Collins reinstated after serving 3-plus years of a BALCO-related suspension

American sprinter Michelle Collins was reinstated Wednesday by track and field's governing body, the IAAF, after serving three-plus years of a BALCO-related suspension.

Her ban for using performance-enhancing drugs was to expire in July, but it was reduced because Collins cooperated with the U.S. Anti-Doping Agency and federal investigators. The 37-year-old Collins is eligible to try to qualify for the U.S. Olympic trials, which start next month.

"All I want to do now is return to the sport I love," Collins said in a statement released by the Valparaiso Sports Law Clinic, which represented her. "I look forward to competing again."

Collins, a 2000 Olympian, was a disciple of track coach Trevor Graham, who also worked with Marion Jones, Tim Montgomery and Justin Gatlin.

Collins was stripped of her 2003 world indoor and U.S. championships at 200 meters after an arbitration panel found she used banned substances provided by the Bay Area Laboratory Co-Operative. She never tested positive, but the panel concluded she used the drugs for several years.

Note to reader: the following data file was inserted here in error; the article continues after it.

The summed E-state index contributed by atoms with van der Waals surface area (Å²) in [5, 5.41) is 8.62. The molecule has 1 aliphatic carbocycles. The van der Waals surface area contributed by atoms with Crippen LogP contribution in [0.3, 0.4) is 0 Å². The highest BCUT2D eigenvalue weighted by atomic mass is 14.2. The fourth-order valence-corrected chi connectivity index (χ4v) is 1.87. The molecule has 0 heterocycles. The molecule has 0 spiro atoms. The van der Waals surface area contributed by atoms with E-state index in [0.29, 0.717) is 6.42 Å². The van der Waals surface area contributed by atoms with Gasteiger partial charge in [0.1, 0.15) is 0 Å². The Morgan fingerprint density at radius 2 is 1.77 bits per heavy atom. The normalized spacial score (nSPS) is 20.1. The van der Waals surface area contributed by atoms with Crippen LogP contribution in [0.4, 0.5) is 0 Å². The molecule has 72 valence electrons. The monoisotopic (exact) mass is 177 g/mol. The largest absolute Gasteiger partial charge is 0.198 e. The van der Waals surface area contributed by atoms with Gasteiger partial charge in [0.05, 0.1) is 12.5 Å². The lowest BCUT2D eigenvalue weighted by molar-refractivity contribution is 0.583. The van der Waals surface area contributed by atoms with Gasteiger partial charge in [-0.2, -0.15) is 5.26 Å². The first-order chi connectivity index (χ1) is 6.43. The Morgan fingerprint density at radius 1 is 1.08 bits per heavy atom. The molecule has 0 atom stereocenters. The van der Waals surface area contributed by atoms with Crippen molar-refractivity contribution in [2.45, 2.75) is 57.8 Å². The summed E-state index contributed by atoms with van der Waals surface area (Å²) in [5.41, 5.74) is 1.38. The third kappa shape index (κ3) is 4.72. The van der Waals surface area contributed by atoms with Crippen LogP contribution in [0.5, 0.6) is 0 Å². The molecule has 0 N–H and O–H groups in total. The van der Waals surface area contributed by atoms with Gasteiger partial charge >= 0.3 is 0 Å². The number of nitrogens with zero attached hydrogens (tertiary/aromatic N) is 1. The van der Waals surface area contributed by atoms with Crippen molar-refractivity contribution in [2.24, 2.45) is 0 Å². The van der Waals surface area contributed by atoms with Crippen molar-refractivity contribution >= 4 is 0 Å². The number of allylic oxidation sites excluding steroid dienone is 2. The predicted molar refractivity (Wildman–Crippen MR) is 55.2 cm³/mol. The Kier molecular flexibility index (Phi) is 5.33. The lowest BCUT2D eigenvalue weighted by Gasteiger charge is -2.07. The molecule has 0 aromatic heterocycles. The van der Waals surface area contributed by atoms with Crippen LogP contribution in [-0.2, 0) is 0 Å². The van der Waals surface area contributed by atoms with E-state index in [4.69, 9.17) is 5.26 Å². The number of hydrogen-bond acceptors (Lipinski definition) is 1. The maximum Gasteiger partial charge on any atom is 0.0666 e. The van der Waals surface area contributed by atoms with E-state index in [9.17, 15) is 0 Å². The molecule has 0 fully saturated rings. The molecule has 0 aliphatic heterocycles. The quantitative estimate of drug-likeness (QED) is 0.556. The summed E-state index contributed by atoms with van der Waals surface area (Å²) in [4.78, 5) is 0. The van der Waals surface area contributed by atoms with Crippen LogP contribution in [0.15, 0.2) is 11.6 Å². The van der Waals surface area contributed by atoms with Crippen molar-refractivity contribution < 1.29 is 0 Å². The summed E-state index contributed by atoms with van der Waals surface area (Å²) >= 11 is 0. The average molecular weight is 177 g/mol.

She later admitted using the substances.

Originally suspended for eight years, Collins appealed and wound up with a four-year ban through July 17, 2008.

"We certainly support and have supported Michelle Collins' reinstatement once she came forward and rightfully assisted USADA in our efforts to rid the sport of doping," USADA's CEO, Travis Tygart, said in a telephone interview.

"We are pleased that the IAAF gave full consideration to her case and in our mind made an appropriate decision, based on her willingness to provide truthful cooperation and assistance."

Tygart and the Valparaiso Law Clinic said Collins is believed to be the first person reinstated by the IAAF after providing information about other athletes and coaches and speaking to children about the harm performance-enhancing drugs can cause.